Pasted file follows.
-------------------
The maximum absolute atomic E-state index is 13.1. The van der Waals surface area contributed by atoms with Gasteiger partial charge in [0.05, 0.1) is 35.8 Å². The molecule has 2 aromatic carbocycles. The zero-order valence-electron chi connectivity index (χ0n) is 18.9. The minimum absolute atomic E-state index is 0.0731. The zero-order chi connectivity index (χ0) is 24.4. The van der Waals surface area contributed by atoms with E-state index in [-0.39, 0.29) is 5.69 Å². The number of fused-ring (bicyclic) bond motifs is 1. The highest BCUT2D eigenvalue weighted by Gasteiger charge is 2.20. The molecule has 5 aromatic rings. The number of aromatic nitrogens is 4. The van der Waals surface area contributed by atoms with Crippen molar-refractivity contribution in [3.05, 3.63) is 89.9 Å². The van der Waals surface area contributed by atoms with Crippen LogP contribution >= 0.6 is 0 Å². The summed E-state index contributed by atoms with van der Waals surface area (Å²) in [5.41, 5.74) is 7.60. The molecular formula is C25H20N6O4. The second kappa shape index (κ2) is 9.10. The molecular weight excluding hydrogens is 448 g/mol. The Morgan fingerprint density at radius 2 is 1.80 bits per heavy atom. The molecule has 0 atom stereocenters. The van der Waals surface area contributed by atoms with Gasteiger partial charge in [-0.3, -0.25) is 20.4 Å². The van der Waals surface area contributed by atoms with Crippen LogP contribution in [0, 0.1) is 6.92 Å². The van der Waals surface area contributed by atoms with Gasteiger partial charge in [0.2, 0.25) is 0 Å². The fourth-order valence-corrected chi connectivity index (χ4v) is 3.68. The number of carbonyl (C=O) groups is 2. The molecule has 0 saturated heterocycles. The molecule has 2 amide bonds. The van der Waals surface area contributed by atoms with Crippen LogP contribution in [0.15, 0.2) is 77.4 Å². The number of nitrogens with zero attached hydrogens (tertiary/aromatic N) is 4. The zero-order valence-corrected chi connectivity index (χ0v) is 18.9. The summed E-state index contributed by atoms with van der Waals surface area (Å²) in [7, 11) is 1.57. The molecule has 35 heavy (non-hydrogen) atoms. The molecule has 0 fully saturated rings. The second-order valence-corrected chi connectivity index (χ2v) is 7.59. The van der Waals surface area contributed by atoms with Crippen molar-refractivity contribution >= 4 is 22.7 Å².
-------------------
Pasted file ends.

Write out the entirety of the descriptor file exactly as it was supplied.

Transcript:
The maximum absolute atomic E-state index is 13.1. The van der Waals surface area contributed by atoms with Gasteiger partial charge in [0.05, 0.1) is 35.8 Å². The molecule has 2 aromatic carbocycles. The zero-order valence-electron chi connectivity index (χ0n) is 18.9. The minimum absolute atomic E-state index is 0.0731. The zero-order chi connectivity index (χ0) is 24.4. The van der Waals surface area contributed by atoms with E-state index in [-0.39, 0.29) is 5.69 Å². The number of fused-ring (bicyclic) bond motifs is 1. The highest BCUT2D eigenvalue weighted by Gasteiger charge is 2.20. The molecule has 5 aromatic rings. The number of aromatic nitrogens is 4. The van der Waals surface area contributed by atoms with Crippen molar-refractivity contribution in [3.05, 3.63) is 89.9 Å². The van der Waals surface area contributed by atoms with Crippen LogP contribution >= 0.6 is 0 Å². The summed E-state index contributed by atoms with van der Waals surface area (Å²) in [5.41, 5.74) is 7.60. The molecular formula is C25H20N6O4. The second kappa shape index (κ2) is 9.10. The molecular weight excluding hydrogens is 448 g/mol. The Morgan fingerprint density at radius 2 is 1.80 bits per heavy atom. The molecule has 0 atom stereocenters. The van der Waals surface area contributed by atoms with Gasteiger partial charge in [-0.3, -0.25) is 20.4 Å². The van der Waals surface area contributed by atoms with Crippen LogP contribution in [0, 0.1) is 6.92 Å². The van der Waals surface area contributed by atoms with Gasteiger partial charge in [0.2, 0.25) is 0 Å². The fourth-order valence-corrected chi connectivity index (χ4v) is 3.68. The number of carbonyl (C=O) groups is 2. The molecule has 0 saturated heterocycles. The molecule has 2 amide bonds. The van der Waals surface area contributed by atoms with Crippen LogP contribution in [0.15, 0.2) is 77.4 Å². The number of nitrogens with zero attached hydrogens (tertiary/aromatic N) is 4. The zero-order valence-corrected chi connectivity index (χ0v) is 18.9. The summed E-state index contributed by atoms with van der Waals surface area (Å²) in [7, 11) is 1.57. The molecule has 35 heavy (non-hydrogen) atoms. The molecule has 0 fully saturated rings. The second-order valence-corrected chi connectivity index (χ2v) is 7.59. The van der Waals surface area contributed by atoms with Crippen molar-refractivity contribution >= 4 is 22.7 Å².